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The thermal signature of Aso Volcano during unrest episodes detected from space and ground-based measurements

  • 1, 2Email author,
  • 1,
  • 3 and
  • 4
Earth, Planets and Space201870:67

https://doi.org/10.1186/s40623-018-0831-7

  • Received: 9 November 2017
  • Accepted: 5 April 2018
  • Published:

Abstract

The thermal signature of Aso Volcano (Nakadake) during unrest episodes has been analyzed by combining the MODIS-MIROVA data set (2000–2017) with high-resolution images (LANDSAT 8 OLI and Sentinel 2) and ground-based thermal observations (2013–2017). The site of major activity (crater 1) is located at the summit of the volcano and is composed by a fumarole field (located in the South Area) and an acidic lake (replaced by a Central Pit during Strombolian phases). The volcanic radiative power (VRP) obtained by nighttime satellite data during the reference period was mainly below 3 MW. This thermal threshold marks the transition from high fumarole activity (HFA) to Strombolian eruptions (SE). However, periods characterized by sporadic phreatic eruptions (PE, eventually bearing phreatomagmatic episodes), which is the prevalent phase during unrest episodes, exhibit very low VRP values, being around 0.5 MW, or below. The statistical analysis of satellite data shows that the transition from HFA to Strombolian activity (which started on August 2014 and ceased in May 2015) occurs when VRP values are above the cited 3 MW threshold. In particular during marked Strombolian phases (November–December 2014), the radiative power was higher than 4 MW, reaching peak values up to 15.6 MW (on December 7, 2014, i.e., 10 days after the major Strombolian explosion of November 27). Conversely, ground-based measurements show that heat fluxes recorded by FLIR T440 Thermo-camera on the fumarole field of the South Area has been relatively stable around 2 MW until February 2015. Their apparent temperatures were fluctuating around 490–575 °C before the major Strombolian explosive event, whereas those recorded at the active vent, named Central Pit, reached their maxima slightly above 600 °C; then both exhibited a decreasing trend in the following days. During the Strombolian activity, the crater lake dried out and was then replenished by early July, 2016. Then, volcanic activity shifted back to phreatic–phreatomagmatic and the eruptive cycle was completed. During this period, the MIROVA system detected very few thermal alerts and the ground-based measurements were fluctuating around 1 MW. The most violent explosion occurred on October 8, 2016, and within the following weeks measured VRP were moderately above 2 MW. This is coeval with a thermal increase at the fumarole field of the South Area, with temperatures well above 300 °C. Thermal monitoring at Aso Volcano is an additional tool in volcano surveillance that may contribute to near-real-time hazard assessment.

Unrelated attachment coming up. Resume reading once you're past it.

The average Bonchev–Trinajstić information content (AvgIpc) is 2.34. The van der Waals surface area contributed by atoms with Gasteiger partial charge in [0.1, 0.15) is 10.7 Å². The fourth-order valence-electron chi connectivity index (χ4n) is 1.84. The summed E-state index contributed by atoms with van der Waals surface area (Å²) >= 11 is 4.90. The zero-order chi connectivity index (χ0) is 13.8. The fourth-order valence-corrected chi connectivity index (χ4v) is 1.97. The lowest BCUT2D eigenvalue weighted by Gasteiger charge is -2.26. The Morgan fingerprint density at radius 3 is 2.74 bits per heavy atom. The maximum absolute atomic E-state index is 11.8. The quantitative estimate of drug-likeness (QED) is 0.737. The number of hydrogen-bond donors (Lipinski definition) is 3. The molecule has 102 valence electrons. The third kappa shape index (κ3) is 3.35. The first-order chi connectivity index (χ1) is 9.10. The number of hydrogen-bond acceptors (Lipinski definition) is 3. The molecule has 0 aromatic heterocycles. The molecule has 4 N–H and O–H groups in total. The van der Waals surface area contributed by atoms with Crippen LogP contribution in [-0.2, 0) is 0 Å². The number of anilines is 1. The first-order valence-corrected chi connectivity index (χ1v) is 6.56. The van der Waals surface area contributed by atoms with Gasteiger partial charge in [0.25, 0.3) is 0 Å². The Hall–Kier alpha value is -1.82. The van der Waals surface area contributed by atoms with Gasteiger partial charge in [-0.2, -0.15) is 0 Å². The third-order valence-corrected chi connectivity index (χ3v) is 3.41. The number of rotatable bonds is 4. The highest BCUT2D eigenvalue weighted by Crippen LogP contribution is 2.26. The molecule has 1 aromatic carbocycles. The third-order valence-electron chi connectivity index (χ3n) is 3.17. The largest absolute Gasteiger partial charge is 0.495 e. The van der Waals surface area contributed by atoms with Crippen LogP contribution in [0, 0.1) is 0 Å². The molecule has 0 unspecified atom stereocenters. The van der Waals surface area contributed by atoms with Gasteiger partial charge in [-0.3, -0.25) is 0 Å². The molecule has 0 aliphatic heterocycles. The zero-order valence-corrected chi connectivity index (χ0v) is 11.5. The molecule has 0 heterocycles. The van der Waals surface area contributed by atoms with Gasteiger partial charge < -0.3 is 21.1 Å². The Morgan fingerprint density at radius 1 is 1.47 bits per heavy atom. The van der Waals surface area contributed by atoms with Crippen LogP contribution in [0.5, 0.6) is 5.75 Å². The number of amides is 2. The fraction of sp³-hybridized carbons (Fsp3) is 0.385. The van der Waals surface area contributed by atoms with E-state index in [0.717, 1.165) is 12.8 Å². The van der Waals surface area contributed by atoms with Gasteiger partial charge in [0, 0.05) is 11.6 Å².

Graphical Abstract image

Keywords

  • Aso Volcano
  • Unrest episodes
  • Fumarolic activity
  • Strombolian activity
  • Major explosions

Introduction

Nakadake is the active center of the Aso caldera located in north-central Kyushu, Japan. It is also known as Aso Volcano or Asosan and its cater is composed by a migrating fumarole field and an acidic crater lake (named Yudamari) which occupies the crater bottom within the northern sector.